The main difficulty about the last portion of this verse is pretty evident: Jesus tells us here not to do something which is done repeatedly in Scripture, and even often done by Jesus himself. This threefold warning found here has puzzled many, especially the third one which seems to make an absolute prohibition of the use of the word “fool”.
The verse reads: “But I say unto you, That whosoever is angry with his brother without a cause shall be in danger of the judgment: and whosoever shall say to his brother, Raca, shall be in danger of the council: but whosoever shall say, Thou fool, shall be in danger of hell fire.”
So how are we to understand this text? As is often the case, context greatly helps in such cases. Bear in mind that Matthew 5:21-26 speaks of the broader issue of hatred in the human heart, and how it is really the same as murder. It is in this context that we are to understand this verse. Human hatred may begin with harsh words, but can easily lead to something worse.
As one New Testament scholar explains in Hard Sayings of the Bible, “Behind the offending word lies the hostile thought. It is there that the guilty process starts; and if the hostile thought is not killed off as soon as the thinker becomes aware of it, then, although no earthly court may be in a position to take cognisance of it, that is what will be the first count in the indictment before the judgment of God.”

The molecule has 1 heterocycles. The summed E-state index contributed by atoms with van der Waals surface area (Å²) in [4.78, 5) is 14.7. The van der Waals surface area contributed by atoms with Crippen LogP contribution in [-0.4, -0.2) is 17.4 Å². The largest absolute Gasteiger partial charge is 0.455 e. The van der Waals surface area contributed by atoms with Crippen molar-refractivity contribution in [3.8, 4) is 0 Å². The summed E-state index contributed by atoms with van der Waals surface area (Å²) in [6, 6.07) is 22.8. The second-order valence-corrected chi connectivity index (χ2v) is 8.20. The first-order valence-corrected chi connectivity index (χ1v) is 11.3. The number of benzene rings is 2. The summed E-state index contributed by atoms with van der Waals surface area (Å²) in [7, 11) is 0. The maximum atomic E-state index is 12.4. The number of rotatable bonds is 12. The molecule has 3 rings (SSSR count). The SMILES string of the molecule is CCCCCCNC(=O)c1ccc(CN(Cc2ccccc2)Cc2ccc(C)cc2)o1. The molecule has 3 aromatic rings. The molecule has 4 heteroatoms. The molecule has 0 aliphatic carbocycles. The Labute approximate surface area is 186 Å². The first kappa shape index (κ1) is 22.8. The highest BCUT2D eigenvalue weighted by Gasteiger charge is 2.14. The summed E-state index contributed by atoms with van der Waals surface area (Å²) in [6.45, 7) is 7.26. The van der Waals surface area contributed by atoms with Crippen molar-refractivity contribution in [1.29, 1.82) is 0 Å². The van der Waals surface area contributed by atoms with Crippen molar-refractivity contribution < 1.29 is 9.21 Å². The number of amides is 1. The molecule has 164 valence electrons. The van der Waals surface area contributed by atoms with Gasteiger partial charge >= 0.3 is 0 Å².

And the qualifying phrase “without a cause” used in the first of the three warnings would likely be seen as part of the other two. That is, there are times where doing or saying such things are unjustified, but by implication, at other times they may be justified.
The entire six verses here then show us that v. 22 is not so much concerned about a particular word, but the inner condition of a man. Inner anger will find outward expression, if not checked. John Nolland comments: